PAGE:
The state of Custis paving is less than ideal, for sure. The only really dangerous spot (and I've not checked it out, lately - I'd love to know that it's been repaired) is near St. Ann's School/N. Frederick St. Last I saw it, the buckle against the wall was growing, and could do some serious damage to an inattentive cyclist heading east.

A Friends of the Custis would be nice, and I'd certainly support one. But the costs for paving is quite extraordinary, really, and I think a group would find itself tapped out pretty quickly. In any event, I think all Custis trail users should let the County Board know that they should take paving the Custis as seriously as they do Wilson Blvd. Both are heavily used transportation corridors, and should be treated similarly (tho' proportionally).

Dirt
11-17-2010, 01:16 PM
I noticed that some of the areas near St. Ann's school had been fixed lately. I don't know if that was utility based or not, but three bumpy areas were removed and there's new pavement there.

@Josh: I agree with your identification of areas that need love. I too am 100% suspension-free, though I'll likely go to slightly wider tires this week since my Special-ed Armadillos are finally showing signs of mortality.

As a side note, I'm completely disappointed with those tires. The things cost me $105 and barely lasted me 3 seasons and a total accumulated mileage of close to 15,000. I got so ripped off. ;)

I rely on the bumps between Lincoln and Lee Highway to wake me up before the S of Certain Death. ;)

Tim Kelley
11-17-2010, 01:33 PM
If I recall correctly, the area around St. Ann's was redone shortly after the October BAC meeting in which there was a discussion on the roots/bumps in the trail...

joshkaplowitz
11-17-2010, 09:11 PM
I was envisioning that Friends of the Custis would supplement (rather than supplant) whatever County money has already been allocated to trail maintenance-- and also do advocacy work alongside existing orgs. I profess total ignorance as to the costs of paving, plowing, etc., so I have no idea how well-funded such an organization would need to be in order to make a difference. I'm curious as to what Friends of W&OD does with its money. I know that the trail is under the auspices of a regional authority, so maybe that is what primarily accounts for the lack of tree-root bumps.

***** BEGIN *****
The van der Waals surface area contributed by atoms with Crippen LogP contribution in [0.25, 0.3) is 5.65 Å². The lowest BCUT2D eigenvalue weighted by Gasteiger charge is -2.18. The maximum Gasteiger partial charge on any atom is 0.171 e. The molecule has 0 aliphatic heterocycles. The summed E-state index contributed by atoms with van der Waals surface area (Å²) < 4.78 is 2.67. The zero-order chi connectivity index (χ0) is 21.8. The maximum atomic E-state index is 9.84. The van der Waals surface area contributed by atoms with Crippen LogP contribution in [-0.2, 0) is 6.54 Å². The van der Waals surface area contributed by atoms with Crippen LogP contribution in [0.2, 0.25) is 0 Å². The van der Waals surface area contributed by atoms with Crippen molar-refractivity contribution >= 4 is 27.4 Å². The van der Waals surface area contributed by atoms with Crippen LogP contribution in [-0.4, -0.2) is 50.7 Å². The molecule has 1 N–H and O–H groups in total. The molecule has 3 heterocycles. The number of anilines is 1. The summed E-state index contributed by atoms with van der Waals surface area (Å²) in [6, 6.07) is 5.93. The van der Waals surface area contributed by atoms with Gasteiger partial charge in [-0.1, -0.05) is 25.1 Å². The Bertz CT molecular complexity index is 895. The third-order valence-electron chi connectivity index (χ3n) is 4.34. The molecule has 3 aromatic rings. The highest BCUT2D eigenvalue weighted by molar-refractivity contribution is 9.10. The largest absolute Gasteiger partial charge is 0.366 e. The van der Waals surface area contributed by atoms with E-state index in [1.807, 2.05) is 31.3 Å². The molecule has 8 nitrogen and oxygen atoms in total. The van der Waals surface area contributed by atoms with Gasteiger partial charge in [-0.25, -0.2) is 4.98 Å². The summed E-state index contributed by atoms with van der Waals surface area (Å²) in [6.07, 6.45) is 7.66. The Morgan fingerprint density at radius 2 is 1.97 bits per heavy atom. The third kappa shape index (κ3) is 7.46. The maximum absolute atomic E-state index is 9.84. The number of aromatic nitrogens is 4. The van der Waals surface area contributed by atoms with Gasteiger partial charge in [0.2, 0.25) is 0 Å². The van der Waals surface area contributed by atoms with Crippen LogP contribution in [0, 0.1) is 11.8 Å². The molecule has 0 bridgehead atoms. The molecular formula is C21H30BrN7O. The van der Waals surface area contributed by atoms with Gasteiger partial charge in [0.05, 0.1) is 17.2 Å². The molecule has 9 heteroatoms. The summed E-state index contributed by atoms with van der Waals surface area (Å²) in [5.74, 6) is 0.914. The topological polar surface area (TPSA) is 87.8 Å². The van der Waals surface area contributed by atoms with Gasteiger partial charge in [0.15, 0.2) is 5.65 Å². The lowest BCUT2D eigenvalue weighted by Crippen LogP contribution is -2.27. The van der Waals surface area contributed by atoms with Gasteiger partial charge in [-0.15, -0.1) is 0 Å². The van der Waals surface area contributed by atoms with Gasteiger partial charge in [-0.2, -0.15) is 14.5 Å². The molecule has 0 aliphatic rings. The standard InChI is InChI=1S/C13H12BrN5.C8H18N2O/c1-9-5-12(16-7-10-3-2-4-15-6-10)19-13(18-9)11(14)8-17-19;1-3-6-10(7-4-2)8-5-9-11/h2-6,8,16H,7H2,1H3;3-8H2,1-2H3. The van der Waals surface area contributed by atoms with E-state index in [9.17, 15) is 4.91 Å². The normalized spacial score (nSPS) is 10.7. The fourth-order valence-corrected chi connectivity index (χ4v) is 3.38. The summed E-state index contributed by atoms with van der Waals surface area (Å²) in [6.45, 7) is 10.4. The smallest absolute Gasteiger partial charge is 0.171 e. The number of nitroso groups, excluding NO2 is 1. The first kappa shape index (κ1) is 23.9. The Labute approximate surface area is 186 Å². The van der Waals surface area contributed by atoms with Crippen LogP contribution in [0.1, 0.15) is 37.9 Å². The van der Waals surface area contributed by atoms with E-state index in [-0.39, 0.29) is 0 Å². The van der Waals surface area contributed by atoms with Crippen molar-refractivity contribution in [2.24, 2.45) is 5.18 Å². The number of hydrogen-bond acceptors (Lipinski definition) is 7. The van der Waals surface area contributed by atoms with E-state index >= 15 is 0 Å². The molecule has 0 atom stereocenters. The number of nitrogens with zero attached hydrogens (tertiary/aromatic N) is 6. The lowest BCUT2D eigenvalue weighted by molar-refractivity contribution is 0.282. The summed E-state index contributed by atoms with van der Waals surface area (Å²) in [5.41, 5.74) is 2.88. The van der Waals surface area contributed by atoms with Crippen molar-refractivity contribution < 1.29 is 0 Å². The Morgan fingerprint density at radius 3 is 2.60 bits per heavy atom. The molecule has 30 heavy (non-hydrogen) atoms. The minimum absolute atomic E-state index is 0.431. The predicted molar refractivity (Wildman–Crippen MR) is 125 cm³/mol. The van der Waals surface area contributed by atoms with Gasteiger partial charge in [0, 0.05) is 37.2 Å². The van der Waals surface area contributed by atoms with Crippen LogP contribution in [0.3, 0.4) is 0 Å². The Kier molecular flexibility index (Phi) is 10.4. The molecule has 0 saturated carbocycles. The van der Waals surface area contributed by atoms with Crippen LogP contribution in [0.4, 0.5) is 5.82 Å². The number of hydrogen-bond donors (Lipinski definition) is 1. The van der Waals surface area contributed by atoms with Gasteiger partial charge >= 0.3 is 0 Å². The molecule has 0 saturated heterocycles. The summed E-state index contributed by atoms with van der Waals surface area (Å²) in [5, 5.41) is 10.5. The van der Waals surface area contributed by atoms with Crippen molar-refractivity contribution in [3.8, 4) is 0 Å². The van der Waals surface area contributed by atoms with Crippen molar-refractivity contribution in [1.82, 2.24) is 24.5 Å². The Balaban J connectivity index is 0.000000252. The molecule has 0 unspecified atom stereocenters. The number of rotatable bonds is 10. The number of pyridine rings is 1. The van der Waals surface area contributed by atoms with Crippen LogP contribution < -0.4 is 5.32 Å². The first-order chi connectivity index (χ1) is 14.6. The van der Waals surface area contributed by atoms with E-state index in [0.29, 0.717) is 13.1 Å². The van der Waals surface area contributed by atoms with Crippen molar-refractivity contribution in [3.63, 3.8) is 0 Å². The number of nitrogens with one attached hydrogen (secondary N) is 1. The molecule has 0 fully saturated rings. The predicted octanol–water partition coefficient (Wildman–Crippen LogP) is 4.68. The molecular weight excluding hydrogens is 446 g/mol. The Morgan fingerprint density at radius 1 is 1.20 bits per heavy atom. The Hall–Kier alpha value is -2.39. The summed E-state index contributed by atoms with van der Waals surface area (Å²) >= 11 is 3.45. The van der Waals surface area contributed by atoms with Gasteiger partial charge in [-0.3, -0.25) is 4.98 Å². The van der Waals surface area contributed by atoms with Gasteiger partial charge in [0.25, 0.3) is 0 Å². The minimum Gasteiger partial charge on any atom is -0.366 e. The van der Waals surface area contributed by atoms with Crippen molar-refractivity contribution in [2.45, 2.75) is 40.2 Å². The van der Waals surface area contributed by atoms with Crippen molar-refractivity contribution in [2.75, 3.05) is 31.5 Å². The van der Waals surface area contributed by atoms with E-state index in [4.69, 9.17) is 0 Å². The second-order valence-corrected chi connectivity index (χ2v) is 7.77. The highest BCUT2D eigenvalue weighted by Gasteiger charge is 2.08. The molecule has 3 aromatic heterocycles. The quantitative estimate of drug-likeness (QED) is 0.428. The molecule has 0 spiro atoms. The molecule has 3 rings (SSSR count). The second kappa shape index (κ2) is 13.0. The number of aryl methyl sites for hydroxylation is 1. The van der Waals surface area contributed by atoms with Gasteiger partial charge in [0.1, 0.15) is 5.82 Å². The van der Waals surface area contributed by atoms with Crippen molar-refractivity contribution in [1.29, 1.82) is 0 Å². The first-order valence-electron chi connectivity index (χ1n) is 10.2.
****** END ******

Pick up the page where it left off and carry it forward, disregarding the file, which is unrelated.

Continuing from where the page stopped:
That Lynn St intersection proposal is interesting, if a little dense. How does one lobby to move a project like this up the priority list? Also, if cost is an issue, my gut tells me a tunnel would be more expensive than a bridge.

invisiblehand
11-19-2010, 11:33 AM
The Rosslyn Death Zone (I heartily endorse that, tho' we've (thankfully) not had any deaths there in recent memory, I think) has been the subject of many a study. The most recent iteration is here - http://www.arlingtonva.us/departments/EnvironmentalServices/cpe/capprojects/page63515.aspx. The lack of implementation is, as you might have guessed, a function of funding. It's partly funded, but I can't remember what the shortfall remains.

~

The state of Custis paving is less than ideal, for sure. The only really dangerous spot (and I've not checked it out, lately - I'd love to know that it's been repaired) is near St. Ann's School/N. Frederick St. Last I saw it, the buckle against the wall was growing, and could do some serious damage to an inattentive cyclist heading east.

The Roslynn Death Zone!

I've never heard of a cyclist getting killed nor seriously injured there. Assuming that it is true, I speculate that it is because just about everyone knows how nutty those intersections are and exercises more care. Wouldn't it be perverse if Lynn and Lee Highway was statistically safer as a consequence? Just curious, are these intersections considered dangerous due to an increased incidence of collisions or just our common sense?

Looking at the diagram, the proposal makes some small improvements for Custis Trail users. But fundamentally, the conflicts remain the same.

(1) I see that the wall/bushes/trees separating the I-66 WB exit ramp to Lee Highway and the trail coming from Teddy Roosevelt as they both approach Lynn St is supposed to be removed. That is a big plus.

(2) Unfortunately, at that same intersection you still have two lane of right turning traffic crossing the Custis Trail there. I see the trail is widened there. Presummably to increase distance to give everyone more time to react. Although I suspect that it will lead to cyclists crossing faster ... especially those travelling EB on the Custis Trail.